Race gap in COVID-19 deaths reflects deep disparities
Down in Starrett City — a neighborhood with a majority of Black and brown residents in Brooklyn, New York — people are mourning for hundreds of lives lost to COVID-19.
With a soaring infection rate and the highest death rate in New York, Starrett evokes a thorny question: if the coronavirus does not discriminate based on race, why are minorities disproportionately dying?
According to the latest U.S. Centers for Disease Control and Prevention report, the non-Hispanic Black community makes up 12.5 percent of the population and 19.1 percent of COVID-19 deaths. And the death rate in the Hispanic community, who make up 18.5 percent of Americans, is 20.1 percent.
So, why are some minority groups in the U.S. more likely to contract COVID-19 and die from it? Is it because they are not wearing masks or don't follow social distancing? Or is it because they are more likely to be obligated to go to work because remote employment is not an option?
U.S. Bureau of Labor statistics suggest Black people are more likely to hold jobs in the medical sector and service industries, which have greater exposure to COVID-19 and can't be done online.
People serving in healthcare settings are more likely to have contact with confirmed COVID-19 patients. Data shows that 37.2 percent of nursing, psychiatric and home health aides are Black. In times when hospitals are under-resourced and understaffed, many of them still jeopardize their lives to fight against COVID-19.
In addition, 35.8 percent of postal service clerks are Black. Like other frontline workers, they cannot work from home. Especially in this election year, more than 90 million people chose to vote by mail, putting postal workers at a high risk of virus exposure. Besides, Black people account for 29.5 percent of taxi drivers and chauffeurs. As long as the taxi companies are still operating, drivers, seating in a confined space with unknown passengers, are on the edge of contracting the virus.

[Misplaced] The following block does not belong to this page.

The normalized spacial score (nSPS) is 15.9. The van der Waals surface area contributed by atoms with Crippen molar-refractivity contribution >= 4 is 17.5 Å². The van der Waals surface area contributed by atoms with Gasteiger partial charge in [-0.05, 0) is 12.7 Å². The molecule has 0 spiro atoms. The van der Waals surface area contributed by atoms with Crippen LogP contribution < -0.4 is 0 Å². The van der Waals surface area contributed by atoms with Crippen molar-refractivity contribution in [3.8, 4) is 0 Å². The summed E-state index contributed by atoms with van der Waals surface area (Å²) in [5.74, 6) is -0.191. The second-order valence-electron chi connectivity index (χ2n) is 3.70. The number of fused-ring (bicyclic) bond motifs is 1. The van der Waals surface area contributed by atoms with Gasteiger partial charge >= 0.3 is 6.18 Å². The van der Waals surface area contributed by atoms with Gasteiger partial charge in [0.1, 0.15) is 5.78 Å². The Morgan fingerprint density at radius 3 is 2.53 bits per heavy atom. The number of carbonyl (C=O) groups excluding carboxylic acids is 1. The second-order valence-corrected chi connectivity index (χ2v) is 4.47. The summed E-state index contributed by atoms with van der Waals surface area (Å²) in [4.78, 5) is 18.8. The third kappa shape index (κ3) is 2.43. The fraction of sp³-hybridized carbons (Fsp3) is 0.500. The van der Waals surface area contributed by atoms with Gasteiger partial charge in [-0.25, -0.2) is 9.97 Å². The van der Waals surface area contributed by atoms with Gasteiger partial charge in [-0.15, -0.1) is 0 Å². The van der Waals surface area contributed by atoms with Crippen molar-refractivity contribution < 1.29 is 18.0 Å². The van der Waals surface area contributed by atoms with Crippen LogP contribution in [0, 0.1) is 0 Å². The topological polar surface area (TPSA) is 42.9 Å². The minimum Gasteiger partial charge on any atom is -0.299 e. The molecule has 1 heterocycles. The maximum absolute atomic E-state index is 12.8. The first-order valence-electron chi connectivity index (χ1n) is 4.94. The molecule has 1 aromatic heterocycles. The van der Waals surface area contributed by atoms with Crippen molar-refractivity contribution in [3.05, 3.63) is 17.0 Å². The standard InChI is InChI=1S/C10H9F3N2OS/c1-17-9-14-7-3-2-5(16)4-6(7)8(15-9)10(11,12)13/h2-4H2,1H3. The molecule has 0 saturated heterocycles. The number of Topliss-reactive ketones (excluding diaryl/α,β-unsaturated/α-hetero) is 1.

The race gap in deaths is also reflected among age groups. Among people aged between 25 and 54, the prime of their working lives, non-Hispanic Black and Hispanic death rates are much higher than those of whites.
On top of working conditions, pre-existing diseases are a major reason behind racial disparities in COVID-19 complications and deaths. For example, people with diabetes are more likely to have serious symptoms if they are infected with any virus. CDC data indicates that Hispanics and non-Hispanic Black people are more likely to be diagnosed with diabetes, which makes patients more vulnerable to hospitalization and death.
Factors such as inadequate insurance coverage and poor access to healthcare are additional barriers that hinder minorities from affording and receiving appropriate medical treatment in the U.S.
Health inequality is part of racial inequality. This global crisis sheds a brighter light on America's broken healthcare system and long-standing racial disparities. As we know, the virus does not discriminate, but the death toll tells us that people — and the systems they create — do.
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